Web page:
6. Measure body weight every day.
R: Provide the best results of the assessment of the status of ongoing fluid and further in giving replacement fluids.

7. Collaboration fluid therapy as indicated
R: Type and amount of fluid depends on the degree of dehydration and individual patient response.


2). Imbalanced Nutrition, Less Than Body Requirements

Goal: weight can be increased with normal laboratory values ​​and no signs of malnutrition.

Expected outcomes:
Patients are able to express an understanding of substance abuse, decrease the amount of intake (diet on nutritional status).
Demonstrate behaviors, lifestyle changes to improve and maintain a proper weight.

Intervention / Implementation:

1. Measure body weight per day as indicated.
R: Knowing eating adequate income.

2. Determine the diet program and diet of patients compared with food that can be spent on the patient.
R: Identify deviations from the requirements.

3. Auscultation of bowel sounds, record the presence of abdominal pain / abdominal bloating, nausea, vomiting, keep fasting as indicated.
R: Influence of intervention options.

4. Observation of the signs of hypoglycemia, such as changes in level of consciousness, cold / humid, rapid pulse, hunger and dizziness.
R: Potentially life-threatening, which must be multiplied and handled appropriately.

5. Collaboration in the delivery of insulin, blood sugar tests and diet.
R: It is useful to control blood sugar levels.


3). Risk for Infection

Goal: Infection does not occur.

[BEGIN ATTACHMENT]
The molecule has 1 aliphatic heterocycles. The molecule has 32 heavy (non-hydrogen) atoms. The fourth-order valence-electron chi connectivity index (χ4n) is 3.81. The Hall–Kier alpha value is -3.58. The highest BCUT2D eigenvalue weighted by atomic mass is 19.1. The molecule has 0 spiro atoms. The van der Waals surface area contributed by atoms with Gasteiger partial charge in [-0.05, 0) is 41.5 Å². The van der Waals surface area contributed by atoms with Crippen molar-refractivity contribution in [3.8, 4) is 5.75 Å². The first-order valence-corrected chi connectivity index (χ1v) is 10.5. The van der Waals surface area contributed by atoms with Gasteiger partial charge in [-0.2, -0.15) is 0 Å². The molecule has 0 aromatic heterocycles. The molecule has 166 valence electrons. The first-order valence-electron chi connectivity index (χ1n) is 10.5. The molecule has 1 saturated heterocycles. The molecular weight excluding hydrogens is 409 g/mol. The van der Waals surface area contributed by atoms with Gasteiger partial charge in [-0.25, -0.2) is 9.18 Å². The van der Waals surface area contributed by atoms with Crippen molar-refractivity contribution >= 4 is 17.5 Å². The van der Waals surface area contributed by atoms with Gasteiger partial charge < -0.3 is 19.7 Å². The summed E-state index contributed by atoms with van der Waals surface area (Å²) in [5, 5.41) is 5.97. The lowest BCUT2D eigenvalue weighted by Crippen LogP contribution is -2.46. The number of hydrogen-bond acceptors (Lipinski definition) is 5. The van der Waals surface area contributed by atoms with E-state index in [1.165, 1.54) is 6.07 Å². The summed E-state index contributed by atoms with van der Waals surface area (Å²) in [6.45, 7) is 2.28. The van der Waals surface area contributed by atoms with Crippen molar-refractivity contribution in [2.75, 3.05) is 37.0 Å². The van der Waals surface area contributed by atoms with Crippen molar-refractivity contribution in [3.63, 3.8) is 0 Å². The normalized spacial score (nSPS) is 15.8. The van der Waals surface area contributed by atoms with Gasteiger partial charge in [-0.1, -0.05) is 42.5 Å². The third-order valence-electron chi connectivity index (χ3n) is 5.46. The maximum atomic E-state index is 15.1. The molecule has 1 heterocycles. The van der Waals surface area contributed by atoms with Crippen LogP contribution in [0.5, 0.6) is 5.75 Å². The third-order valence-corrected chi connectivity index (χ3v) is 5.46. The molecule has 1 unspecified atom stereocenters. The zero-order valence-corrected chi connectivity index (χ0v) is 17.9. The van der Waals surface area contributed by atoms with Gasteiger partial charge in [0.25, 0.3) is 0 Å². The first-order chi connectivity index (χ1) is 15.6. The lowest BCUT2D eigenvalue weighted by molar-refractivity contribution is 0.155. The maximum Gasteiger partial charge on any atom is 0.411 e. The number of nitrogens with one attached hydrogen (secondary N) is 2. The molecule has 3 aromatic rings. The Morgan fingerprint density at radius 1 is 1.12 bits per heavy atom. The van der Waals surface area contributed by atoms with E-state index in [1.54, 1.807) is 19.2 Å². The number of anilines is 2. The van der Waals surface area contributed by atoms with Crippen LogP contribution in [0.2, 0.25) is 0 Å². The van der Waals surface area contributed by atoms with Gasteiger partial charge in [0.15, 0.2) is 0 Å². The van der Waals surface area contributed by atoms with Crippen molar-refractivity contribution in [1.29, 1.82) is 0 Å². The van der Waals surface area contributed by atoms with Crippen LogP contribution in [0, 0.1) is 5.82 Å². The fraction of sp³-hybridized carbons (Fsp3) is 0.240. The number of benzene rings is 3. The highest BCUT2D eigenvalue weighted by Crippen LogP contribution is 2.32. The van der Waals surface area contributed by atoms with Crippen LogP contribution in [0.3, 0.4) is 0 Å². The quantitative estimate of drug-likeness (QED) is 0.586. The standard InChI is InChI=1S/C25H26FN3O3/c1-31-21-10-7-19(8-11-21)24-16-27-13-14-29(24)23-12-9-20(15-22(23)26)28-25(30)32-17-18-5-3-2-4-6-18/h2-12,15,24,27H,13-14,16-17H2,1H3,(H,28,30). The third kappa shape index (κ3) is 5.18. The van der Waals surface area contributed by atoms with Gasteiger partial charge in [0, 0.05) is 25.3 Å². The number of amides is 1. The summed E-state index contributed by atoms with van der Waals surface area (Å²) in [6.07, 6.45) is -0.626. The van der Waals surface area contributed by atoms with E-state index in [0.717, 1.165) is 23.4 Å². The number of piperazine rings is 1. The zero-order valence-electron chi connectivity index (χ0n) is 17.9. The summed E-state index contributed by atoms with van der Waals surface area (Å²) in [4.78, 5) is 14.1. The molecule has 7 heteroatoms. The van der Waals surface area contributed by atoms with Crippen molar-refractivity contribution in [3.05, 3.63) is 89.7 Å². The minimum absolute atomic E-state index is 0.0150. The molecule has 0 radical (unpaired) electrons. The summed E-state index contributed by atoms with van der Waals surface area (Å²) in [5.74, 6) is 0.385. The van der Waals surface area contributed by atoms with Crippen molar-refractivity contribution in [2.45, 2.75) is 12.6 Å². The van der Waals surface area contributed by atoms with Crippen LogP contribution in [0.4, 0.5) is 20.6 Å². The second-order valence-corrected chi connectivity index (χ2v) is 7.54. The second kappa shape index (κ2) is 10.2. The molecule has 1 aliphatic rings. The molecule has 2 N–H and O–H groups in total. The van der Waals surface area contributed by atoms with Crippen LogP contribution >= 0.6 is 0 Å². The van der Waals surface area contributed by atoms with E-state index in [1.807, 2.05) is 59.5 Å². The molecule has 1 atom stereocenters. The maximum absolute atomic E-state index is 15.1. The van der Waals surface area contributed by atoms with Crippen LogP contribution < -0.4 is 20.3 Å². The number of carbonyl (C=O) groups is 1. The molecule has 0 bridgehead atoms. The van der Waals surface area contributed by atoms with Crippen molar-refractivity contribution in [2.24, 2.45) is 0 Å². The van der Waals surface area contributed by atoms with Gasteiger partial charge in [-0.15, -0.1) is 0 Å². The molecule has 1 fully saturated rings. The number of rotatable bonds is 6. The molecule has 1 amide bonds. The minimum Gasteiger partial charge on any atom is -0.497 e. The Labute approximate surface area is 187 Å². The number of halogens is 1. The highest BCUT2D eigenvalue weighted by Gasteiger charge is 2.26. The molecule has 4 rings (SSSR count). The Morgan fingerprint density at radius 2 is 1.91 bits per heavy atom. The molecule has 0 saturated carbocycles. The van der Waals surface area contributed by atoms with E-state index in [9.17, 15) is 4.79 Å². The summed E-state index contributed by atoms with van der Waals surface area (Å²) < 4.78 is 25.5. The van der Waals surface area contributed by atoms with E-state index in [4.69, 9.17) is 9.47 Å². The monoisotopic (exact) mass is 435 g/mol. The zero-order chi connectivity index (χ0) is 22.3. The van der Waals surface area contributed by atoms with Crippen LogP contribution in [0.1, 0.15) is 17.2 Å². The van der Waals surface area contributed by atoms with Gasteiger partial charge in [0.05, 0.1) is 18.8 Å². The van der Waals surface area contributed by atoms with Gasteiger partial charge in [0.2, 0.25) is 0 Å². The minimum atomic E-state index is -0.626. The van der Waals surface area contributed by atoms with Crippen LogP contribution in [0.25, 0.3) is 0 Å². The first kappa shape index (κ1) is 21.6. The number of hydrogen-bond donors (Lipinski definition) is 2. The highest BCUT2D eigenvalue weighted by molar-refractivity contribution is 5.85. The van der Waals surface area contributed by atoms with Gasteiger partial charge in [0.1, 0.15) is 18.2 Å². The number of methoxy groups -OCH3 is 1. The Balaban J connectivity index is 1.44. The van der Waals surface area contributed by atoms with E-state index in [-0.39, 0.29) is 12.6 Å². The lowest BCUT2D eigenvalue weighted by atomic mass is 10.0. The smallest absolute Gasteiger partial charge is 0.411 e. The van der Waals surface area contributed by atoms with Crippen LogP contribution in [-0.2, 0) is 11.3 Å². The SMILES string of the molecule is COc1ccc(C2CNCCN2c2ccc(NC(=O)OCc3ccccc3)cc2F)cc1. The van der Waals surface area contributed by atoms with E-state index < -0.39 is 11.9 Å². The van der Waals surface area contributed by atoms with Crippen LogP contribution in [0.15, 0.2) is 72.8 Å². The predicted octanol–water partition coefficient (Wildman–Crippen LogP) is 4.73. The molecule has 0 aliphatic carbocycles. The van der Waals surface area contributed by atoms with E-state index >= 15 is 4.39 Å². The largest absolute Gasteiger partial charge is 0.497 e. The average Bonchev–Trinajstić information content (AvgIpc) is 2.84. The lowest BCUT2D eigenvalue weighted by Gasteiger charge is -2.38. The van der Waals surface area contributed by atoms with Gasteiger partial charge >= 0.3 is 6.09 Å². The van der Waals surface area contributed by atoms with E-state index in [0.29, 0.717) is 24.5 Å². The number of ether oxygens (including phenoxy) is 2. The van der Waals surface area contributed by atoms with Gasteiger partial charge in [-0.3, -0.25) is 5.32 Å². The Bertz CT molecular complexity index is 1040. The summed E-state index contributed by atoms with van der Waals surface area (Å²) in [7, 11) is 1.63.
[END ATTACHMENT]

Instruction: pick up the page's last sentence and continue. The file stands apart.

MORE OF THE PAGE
Expeected outcomes:
Identify individual risk factors and potential interventions to reduce infection.
Maintain a safe aseptic environment.

Intervention / Implementation

1. Observation for signs of infection and inflammation such as fever, redness, pus in the wound, purulent sputum, urine color cloudy and foggy.
R: incoming patients with infections that normally might have been able to trigger a state ketosidosis or nosocomial infections.

2. Increase prevention efforts by performing good hand washing, each contact on all items related to the patient, including his or her own patients.
R: prevention of nosocomial infections.

3. Maintain aseptic technique in invasive procedures (such as infusion, catheter folley, etc.).
R: Glucose levels in the blood will be the best medium for the growth of germs.

4. Attach catheter / perineal care do well.
R: Reduce the risk of urinary tract infection.

5. Give skin care with regular and earnest. Massage depressed bone area, keep skin dry, dry linen and tight (not wrinkled).
R: peripheral circulation can be impaired which puts patients at increased risk of damage to the skin / eye irritation and infection.

6. Position the patient in semi-Fowler position.
R: Makes it easy for the lung to expand, lowering the risk of hypoventilation.

7. Collaboration antibiotics as indicated.
R: penenganan early can help prevent the onset of sepsis.

4. Fatigue - NCP Diabetes Mellitus

5. Knowledge Deficit

Goal: patient expressed understanding of the conditions, procedures and effects of the treatment process.

Expected outcomes:
Perform the necessary procedures and explain the rationale of an action.
Initiate the necessary lifestyle changes and participate in treatment regimen.

Intervention / Implementation:
1. Assess the level of knowledge of the client and family about the disease.
R: Find out how much experience and knowledge of the client and family about the disease.

2. Give an explanation to the client about diseases and conditions now.
R: By knowing the diseases and conditions now, clients and their families will feel calm and reduce anxiety.

3. Encourage clients and families to pay attention to her diet.
R: Diet and proper diet helps the healing process.

4. Ask the client and reiterated family of materials that have been given.
R: Knowing how much understanding of clients and their families and assess the success of the action taken.